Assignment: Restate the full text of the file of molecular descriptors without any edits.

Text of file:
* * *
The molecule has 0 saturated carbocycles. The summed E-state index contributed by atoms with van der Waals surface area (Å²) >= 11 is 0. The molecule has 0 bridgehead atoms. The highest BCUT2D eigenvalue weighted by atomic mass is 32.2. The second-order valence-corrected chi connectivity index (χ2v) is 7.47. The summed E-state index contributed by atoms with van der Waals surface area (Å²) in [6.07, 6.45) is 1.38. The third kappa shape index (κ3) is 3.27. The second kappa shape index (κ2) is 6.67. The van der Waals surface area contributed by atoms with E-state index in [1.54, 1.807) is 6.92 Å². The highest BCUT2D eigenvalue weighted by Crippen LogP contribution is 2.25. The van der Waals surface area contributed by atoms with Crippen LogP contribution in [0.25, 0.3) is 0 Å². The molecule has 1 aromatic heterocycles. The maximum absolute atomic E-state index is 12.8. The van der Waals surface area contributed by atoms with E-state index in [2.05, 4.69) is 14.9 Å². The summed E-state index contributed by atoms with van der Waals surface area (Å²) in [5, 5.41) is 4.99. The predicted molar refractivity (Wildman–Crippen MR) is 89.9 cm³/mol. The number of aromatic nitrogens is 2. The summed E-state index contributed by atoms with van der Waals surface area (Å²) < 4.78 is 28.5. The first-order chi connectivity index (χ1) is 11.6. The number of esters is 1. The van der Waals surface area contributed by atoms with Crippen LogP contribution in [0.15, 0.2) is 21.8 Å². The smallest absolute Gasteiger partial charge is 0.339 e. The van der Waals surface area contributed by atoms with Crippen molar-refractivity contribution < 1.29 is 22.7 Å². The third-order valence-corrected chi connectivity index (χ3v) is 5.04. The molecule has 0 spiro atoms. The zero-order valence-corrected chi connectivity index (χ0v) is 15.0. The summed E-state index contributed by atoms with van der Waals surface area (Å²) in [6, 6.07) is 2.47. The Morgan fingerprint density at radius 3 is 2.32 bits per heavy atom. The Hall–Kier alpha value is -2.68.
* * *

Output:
The molecule has 0 saturated carbocycles. The summed E-state index contributed by atoms with van der Waals surface area (Å²) >= 11 is 0. The molecule has 0 bridgehead atoms. The highest BCUT2D eigenvalue weighted by atomic mass is 32.2. The second-order valence-corrected chi connectivity index (χ2v) is 7.47. The summed E-state index contributed by atoms with van der Waals surface area (Å²) in [6.07, 6.45) is 1.38. The third kappa shape index (κ3) is 3.27. The second kappa shape index (κ2) is 6.67. The van der Waals surface area contributed by atoms with E-state index in [1.54, 1.807) is 6.92 Å². The highest BCUT2D eigenvalue weighted by Crippen LogP contribution is 2.25. The van der Waals surface area contributed by atoms with Crippen LogP contribution in [0.25, 0.3) is 0 Å². The molecule has 1 aromatic heterocycles. The maximum absolute atomic E-state index is 12.8. The van der Waals surface area contributed by atoms with E-state index in [2.05, 4.69) is 14.9 Å². The summed E-state index contributed by atoms with van der Waals surface area (Å²) in [5, 5.41) is 4.99. The predicted molar refractivity (Wildman–Crippen MR) is 89.9 cm³/mol. The number of aromatic nitrogens is 2. The summed E-state index contributed by atoms with van der Waals surface area (Å²) < 4.78 is 28.5. The first-order chi connectivity index (χ1) is 11.6. The number of esters is 1. The van der Waals surface area contributed by atoms with Crippen LogP contribution in [0.15, 0.2) is 21.8 Å². The smallest absolute Gasteiger partial charge is 0.339 e. The van der Waals surface area contributed by atoms with Crippen molar-refractivity contribution < 1.29 is 22.7 Å². The third-order valence-corrected chi connectivity index (χ3v) is 5.04. The molecule has 0 spiro atoms. The zero-order valence-corrected chi connectivity index (χ0v) is 15.0. The summed E-state index contributed by atoms with van der Waals surface area (Å²) in [6, 6.07) is 2.47. The Morgan fingerprint density at radius 3 is 2.32 bits per heavy atom. The Hall–Kier alpha value is -2.68.